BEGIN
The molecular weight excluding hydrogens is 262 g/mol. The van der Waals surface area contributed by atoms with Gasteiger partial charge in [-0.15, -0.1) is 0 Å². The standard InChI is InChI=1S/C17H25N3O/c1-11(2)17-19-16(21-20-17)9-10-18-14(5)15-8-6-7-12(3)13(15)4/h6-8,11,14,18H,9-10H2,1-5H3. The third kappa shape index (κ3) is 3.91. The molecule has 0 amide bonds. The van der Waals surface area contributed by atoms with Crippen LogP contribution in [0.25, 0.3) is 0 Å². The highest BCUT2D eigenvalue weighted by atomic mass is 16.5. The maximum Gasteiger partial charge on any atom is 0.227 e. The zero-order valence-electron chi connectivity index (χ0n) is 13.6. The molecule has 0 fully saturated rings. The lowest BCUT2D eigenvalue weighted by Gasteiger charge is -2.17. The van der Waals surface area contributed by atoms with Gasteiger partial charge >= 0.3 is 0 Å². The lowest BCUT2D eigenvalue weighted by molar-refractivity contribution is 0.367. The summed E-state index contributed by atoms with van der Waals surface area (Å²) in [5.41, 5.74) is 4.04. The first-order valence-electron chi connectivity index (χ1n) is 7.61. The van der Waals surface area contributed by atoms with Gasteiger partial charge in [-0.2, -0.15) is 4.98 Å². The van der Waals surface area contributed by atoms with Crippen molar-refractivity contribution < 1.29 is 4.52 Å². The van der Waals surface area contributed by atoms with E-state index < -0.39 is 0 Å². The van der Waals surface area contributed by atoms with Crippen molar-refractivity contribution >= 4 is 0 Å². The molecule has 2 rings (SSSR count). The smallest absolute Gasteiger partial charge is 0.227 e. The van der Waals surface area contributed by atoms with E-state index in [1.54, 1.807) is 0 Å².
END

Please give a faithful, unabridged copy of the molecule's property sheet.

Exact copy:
The molecular weight excluding hydrogens is 262 g/mol. The van der Waals surface area contributed by atoms with Gasteiger partial charge in [-0.15, -0.1) is 0 Å². The standard InChI is InChI=1S/C17H25N3O/c1-11(2)17-19-16(21-20-17)9-10-18-14(5)15-8-6-7-12(3)13(15)4/h6-8,11,14,18H,9-10H2,1-5H3. The third kappa shape index (κ3) is 3.91. The molecule has 0 amide bonds. The van der Waals surface area contributed by atoms with Crippen LogP contribution in [0.25, 0.3) is 0 Å². The highest BCUT2D eigenvalue weighted by atomic mass is 16.5. The maximum Gasteiger partial charge on any atom is 0.227 e. The zero-order valence-electron chi connectivity index (χ0n) is 13.6. The molecule has 0 fully saturated rings. The lowest BCUT2D eigenvalue weighted by Gasteiger charge is -2.17. The van der Waals surface area contributed by atoms with Gasteiger partial charge >= 0.3 is 0 Å². The lowest BCUT2D eigenvalue weighted by molar-refractivity contribution is 0.367. The summed E-state index contributed by atoms with van der Waals surface area (Å²) in [5.41, 5.74) is 4.04. The first-order valence-electron chi connectivity index (χ1n) is 7.61. The van der Waals surface area contributed by atoms with Gasteiger partial charge in [-0.2, -0.15) is 4.98 Å². The van der Waals surface area contributed by atoms with Crippen molar-refractivity contribution < 1.29 is 4.52 Å². The van der Waals surface area contributed by atoms with E-state index < -0.39 is 0 Å². The van der Waals surface area contributed by atoms with Crippen molar-refractivity contribution >= 4 is 0 Å². The molecule has 2 rings (SSSR count). The smallest absolute Gasteiger partial charge is 0.227 e. The van der Waals surface area contributed by atoms with E-state index in [1.54, 1.807) is 0 Å².